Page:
CalculatorMyScript© Calculator is magic for sure. It was free! How does Vision Objects© do that? Also it works well and is fun to use. Write numerals and function symbols (+, -, =, etc.) with a finger on a touchscreen and then watch your writing change into real equations with the correct answer. It even charmed my five-year old grandson. When I used it in a knitting class to help people figure their stitches and rows from their gauge, it was fast and accurate. Some students even downloaded the app for their smart phones during class.

TaskTimerDesktop Task Timer by Erik Asmussen is also a winner in my book. I track my design time for billing purposes. In the past 30 years, I have tried using a number of methods to accurately record time and translate it in to an invoice. This app ($0.99) is the best I’ve found so far. I’ve even started tracking my non-chargeable tasks just out of curiosity.

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Love of beauty is Taste.
The creation of beauty is Art.
[Ralph Waldo Emerson]

Easter is coming and with it comes warmth, flowers, spring breezes and Easter eggs. I’ve always loved decorated eggs so my loved ones have often given me keepsake eggs. Years ago, one gave me a breathtaking Ukrainian Easter egg. It’s fine craftsmanship and sparkling beauty grabbed my heart. I have been following a blog that I’d like to share with you folks: Eggs by Teresa. The beauty of her art grabs my heart as well.

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We are what we repeatedly do.
Excellence, then, is not an act
but a habit.

[Aristotle]

Last weekend, I led a one-day knitting workshop in the lovely hills of eastern Ohio. I designed mittens for the occasion. Eleven knitters worked from the eight-page pattern leaflet.

The child-size pair (left in photo) were knitted using Plymouth Encore worsted weight yarn and US #2 needles. The adult-size pair (right) were knitted using Brown Sheep Lamb’s Pride yarn and US #3 needles.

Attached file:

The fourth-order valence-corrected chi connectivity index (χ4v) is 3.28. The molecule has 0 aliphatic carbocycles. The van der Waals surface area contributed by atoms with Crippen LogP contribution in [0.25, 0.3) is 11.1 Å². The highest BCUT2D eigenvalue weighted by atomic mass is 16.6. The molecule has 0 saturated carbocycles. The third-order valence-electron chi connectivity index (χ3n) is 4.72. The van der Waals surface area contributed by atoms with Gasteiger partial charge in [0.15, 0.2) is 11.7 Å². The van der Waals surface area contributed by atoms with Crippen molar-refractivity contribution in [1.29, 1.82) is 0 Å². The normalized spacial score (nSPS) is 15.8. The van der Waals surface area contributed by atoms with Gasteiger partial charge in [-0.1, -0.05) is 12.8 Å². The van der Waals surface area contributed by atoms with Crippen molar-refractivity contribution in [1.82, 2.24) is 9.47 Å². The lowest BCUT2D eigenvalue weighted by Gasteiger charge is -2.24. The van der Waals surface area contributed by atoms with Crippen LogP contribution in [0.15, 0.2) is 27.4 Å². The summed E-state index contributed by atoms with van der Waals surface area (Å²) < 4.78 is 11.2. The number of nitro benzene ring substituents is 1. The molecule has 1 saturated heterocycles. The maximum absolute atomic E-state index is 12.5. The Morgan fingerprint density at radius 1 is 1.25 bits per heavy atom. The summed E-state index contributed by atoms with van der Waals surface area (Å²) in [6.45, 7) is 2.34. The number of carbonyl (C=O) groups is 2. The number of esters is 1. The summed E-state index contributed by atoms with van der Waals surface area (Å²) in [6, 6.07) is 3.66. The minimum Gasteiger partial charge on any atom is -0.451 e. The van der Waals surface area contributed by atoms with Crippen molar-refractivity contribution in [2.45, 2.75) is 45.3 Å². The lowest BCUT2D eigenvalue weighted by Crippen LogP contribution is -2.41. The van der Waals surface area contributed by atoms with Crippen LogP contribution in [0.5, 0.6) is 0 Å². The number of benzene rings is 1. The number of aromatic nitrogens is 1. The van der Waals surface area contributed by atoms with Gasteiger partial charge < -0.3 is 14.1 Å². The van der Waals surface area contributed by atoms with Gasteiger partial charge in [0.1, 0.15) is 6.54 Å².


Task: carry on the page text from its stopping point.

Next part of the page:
This pattern was designed for beginning through intermediate level knitters. Knitters could choose to knit a ribbed cuff in one color and focus upon the basic texture-stitch techniques, or knit a two-color, stranded cuff with a one color, textured hand.

Connie King of the Pleasant Home Woolen Company organized the event with a delicious carry-in lunch. She also shared her home with me for the weekend—a delightful farm home with breath-taking views of the Ohio hill country.  Thank you Connie.

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Elephants and grandchildren never forget.
[Andy Rooney]

This isn’t about traveling with grandchildren the way I do—that is belting them into the back seat surrounded by toys, and stopping every hour to go potty. This is about my friend, Allen Johnson, who takes traveling with grandchildren to levels beyond my imagination (or endurance, I’m sure).

He just sent me his latest book, Biking the Blue Ridge Parkway with Five Granddaughters. It makes me imagine an elderly woman sixty years from now reminiscing about her grandpa taking her on exotic trips.

Allen and his grandchildren have traveled by canoe, skis, foot, bicycles, horseback, kayak, roller blades, and camel. They have not only toured places in the United States, but also Australia, the Arctic Circle, Holland, Sweden, Iceland, Canada, Great Britain, and the Andes. He has written a book about each of these adventures. Take a look at the list of Allen’s travel books AT THIS LINK.